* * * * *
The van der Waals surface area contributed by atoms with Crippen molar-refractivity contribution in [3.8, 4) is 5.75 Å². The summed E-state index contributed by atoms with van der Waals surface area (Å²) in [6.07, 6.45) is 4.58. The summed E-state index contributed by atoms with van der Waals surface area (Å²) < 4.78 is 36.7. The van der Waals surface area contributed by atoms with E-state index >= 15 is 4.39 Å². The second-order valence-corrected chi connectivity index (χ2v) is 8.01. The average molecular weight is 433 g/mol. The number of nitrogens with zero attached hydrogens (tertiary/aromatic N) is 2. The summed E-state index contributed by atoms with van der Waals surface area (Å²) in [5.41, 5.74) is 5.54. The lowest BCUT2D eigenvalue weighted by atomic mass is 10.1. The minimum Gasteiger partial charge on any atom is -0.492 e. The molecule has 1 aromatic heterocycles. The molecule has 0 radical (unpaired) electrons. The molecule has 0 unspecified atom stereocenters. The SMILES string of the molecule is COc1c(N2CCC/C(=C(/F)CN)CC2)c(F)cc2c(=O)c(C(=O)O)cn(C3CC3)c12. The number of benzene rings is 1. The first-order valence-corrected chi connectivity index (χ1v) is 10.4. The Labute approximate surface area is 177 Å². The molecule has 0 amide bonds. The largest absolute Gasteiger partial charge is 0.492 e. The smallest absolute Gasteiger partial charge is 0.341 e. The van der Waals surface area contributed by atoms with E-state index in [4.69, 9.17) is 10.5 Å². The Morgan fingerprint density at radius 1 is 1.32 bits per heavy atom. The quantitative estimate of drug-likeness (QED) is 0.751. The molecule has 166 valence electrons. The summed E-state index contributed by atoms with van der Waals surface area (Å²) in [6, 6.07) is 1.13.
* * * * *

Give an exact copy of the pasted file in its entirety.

The van der Waals surface area contributed by atoms with Crippen molar-refractivity contribution in [3.8, 4) is 5.75 Å². The summed E-state index contributed by atoms with van der Waals surface area (Å²) in [6.07, 6.45) is 4.58. The summed E-state index contributed by atoms with van der Waals surface area (Å²) < 4.78 is 36.7. The van der Waals surface area contributed by atoms with E-state index >= 15 is 4.39 Å². The second-order valence-corrected chi connectivity index (χ2v) is 8.01. The average molecular weight is 433 g/mol. The number of nitrogens with zero attached hydrogens (tertiary/aromatic N) is 2. The summed E-state index contributed by atoms with van der Waals surface area (Å²) in [5.41, 5.74) is 5.54. The lowest BCUT2D eigenvalue weighted by atomic mass is 10.1. The minimum Gasteiger partial charge on any atom is -0.492 e. The molecule has 1 aromatic heterocycles. The molecule has 0 radical (unpaired) electrons. The molecule has 0 unspecified atom stereocenters. The SMILES string of the molecule is COc1c(N2CCC/C(=C(/F)CN)CC2)c(F)cc2c(=O)c(C(=O)O)cn(C3CC3)c12. The number of benzene rings is 1. The first-order valence-corrected chi connectivity index (χ1v) is 10.4. The Labute approximate surface area is 177 Å². The molecule has 0 amide bonds. The largest absolute Gasteiger partial charge is 0.492 e. The smallest absolute Gasteiger partial charge is 0.341 e. The van der Waals surface area contributed by atoms with E-state index in [4.69, 9.17) is 10.5 Å². The Morgan fingerprint density at radius 1 is 1.32 bits per heavy atom. The quantitative estimate of drug-likeness (QED) is 0.751. The molecule has 166 valence electrons. The summed E-state index contributed by atoms with van der Waals surface area (Å²) in [6, 6.07) is 1.13.